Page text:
Friday, 19 April, 2024
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Man shows no severe effects after 217 Covid jabs

A German man claiming to have received 217 Covid-19 vaccines in just 29 months isn’t reacting the way some scientists thought he would.

The 62-year-old male from Magdeburg made headlines a few years ago for his risky decision to thwart national medical advice and get numerous jabs – all allegedly in a bid to sell proof of vaccination cards to unvaccinated individuals.

Researchers in Germany first read about the case in the newspapers, and with the man's permission, are now studying his immune system to see how it’s coping with “hypervaccination”.

While they emphasise that they “do not endorse hyper-vaccination as a strategy to enhance adaptive immunity”, they were curious about the effect that hundreds of vaccines might have on a person.

Scientists have wondered for years now how many Covid-19 jabs people should be getting: one theory is that too many injections could have downsides, triggering an excessive immune reaction, or, on the flip side, fatiguing immune cells and making them less responsive to the SARS-CoV-2 virus.

The man from Germany is living proof that neither outcome is necessarily the case, reports ScienceAlert.

Official records confirm that he received at least 130 vaccines for Covid-19, including eight different vaccine types, in the space of just two-and-a-half years. In fact, the vast majority of these shots were given in a nine-month period.

Nevertheless, his immune system, experts say, is fully functional.

“The observation that no noticeable side effects were triggered despite this extraordinary hypervaccination indicates that the drugs have a good degree of tolerability,” said immunologist Kilian Schober from the University of Erlangen-Nuremberg (FAU).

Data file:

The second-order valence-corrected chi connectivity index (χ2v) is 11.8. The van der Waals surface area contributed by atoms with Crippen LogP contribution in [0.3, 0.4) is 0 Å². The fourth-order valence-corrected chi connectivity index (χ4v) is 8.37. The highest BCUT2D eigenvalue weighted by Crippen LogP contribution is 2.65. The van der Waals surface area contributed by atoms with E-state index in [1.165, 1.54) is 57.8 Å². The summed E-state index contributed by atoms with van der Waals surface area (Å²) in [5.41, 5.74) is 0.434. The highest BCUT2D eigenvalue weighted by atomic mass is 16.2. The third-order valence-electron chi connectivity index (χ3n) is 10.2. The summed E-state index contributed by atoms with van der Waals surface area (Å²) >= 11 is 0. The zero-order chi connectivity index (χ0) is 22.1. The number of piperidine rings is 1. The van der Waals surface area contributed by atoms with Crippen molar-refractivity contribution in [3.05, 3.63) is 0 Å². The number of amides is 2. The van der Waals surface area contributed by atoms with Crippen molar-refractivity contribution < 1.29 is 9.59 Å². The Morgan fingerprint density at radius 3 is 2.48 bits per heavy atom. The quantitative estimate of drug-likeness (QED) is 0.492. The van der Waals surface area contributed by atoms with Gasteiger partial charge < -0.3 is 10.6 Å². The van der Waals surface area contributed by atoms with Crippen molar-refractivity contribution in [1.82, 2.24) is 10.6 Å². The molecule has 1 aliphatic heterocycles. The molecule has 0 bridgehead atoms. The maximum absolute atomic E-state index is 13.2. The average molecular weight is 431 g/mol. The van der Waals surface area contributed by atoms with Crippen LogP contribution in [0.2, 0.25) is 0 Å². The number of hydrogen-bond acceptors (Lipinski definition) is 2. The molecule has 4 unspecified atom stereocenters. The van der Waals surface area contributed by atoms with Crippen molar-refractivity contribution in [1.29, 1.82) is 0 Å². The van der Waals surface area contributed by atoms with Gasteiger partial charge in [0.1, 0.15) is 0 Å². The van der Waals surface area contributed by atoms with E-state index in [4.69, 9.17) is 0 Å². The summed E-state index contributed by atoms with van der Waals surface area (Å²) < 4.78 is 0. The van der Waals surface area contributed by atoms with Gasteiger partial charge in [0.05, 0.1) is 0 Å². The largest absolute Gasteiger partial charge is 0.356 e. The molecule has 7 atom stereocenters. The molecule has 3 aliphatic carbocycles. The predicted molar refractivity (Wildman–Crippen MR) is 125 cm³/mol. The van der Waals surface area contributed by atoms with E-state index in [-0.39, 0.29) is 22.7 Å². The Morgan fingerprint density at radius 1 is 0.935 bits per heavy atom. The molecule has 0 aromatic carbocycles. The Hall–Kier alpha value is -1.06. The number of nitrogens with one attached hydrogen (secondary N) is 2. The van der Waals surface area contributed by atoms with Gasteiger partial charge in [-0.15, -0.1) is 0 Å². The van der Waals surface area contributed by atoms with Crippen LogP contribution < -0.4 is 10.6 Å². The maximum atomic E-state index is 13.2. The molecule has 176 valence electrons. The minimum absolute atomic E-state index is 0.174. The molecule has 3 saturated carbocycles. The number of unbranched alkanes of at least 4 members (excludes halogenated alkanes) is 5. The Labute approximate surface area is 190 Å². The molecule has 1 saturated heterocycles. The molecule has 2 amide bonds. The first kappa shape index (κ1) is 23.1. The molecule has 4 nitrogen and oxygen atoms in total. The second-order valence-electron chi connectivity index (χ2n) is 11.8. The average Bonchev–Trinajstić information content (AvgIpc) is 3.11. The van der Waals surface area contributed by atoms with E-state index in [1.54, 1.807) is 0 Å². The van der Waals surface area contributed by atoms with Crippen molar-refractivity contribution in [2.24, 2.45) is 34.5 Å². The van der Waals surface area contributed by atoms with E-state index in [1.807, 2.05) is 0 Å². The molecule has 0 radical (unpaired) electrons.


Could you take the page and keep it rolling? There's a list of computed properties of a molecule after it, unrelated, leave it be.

Specifically, blood tests revealed that the man had a large number of T-effector cells, more so than people who had received just three vaccinations. T-effector cells promote an immune response to SARS-CoV-2.

However, other immune cells, which replenish numbers of T-effector cells, were present in similar quantities in the hypervaccinated man and thrice-vaccinated individuals.

‘The number of memory cells was just as high in our test case as in the control group,” said immunologist Katharina Kocher from FAU and a leading author of the study.

None of the man's immune cells appeared fatigued, either. “Overall,” Kocher added, “we did not find any indication for a weaker immune response – rather the contrary.”

When the hypervaccinated patient received yet another vaccine while under the supervision of researchers at FAU, his antibodies against SARS-CoV-2 increased significantly once again.

This suggests that the vaccine can still have an effect, even after possibly hundreds of previous shots.

Of course, that does not mean that people everywhere should throw caution to the wind and start getting vaccines for Covid-19 on a daily basis.

This is an extreme one, but it does provide real-world results on the largely theoretical topic of repetitive Covid-19 vaccinations and the benefits, limitations and risks.

“Current research indicates that a three-dose vaccination, coupled with regular top-up vaccines for vulnerable groups, remains the favoured approach,” said Schober.
“There is no indication that more vaccines are required.”

The study was published in Lancet Infectious Diseases.


ScienceAlert article – Extreme Case of Man Who Had 217 COVID Vaccines Surprises Scientists (Open access)


The Lancet Infectious Diseases article – Adaptive immune responses are larger and functionally preserved in a hypervaccinated individual (Open access)


See more from MedicalBrief archives:


German man takes 87 Covid shots in order to create fake certificates for sale


Italian man charged over wearing fake arm to avoid COVID vaccine


Nurse in Italy caught faking shots, ditching vaccine, to enable fraudulent health passes





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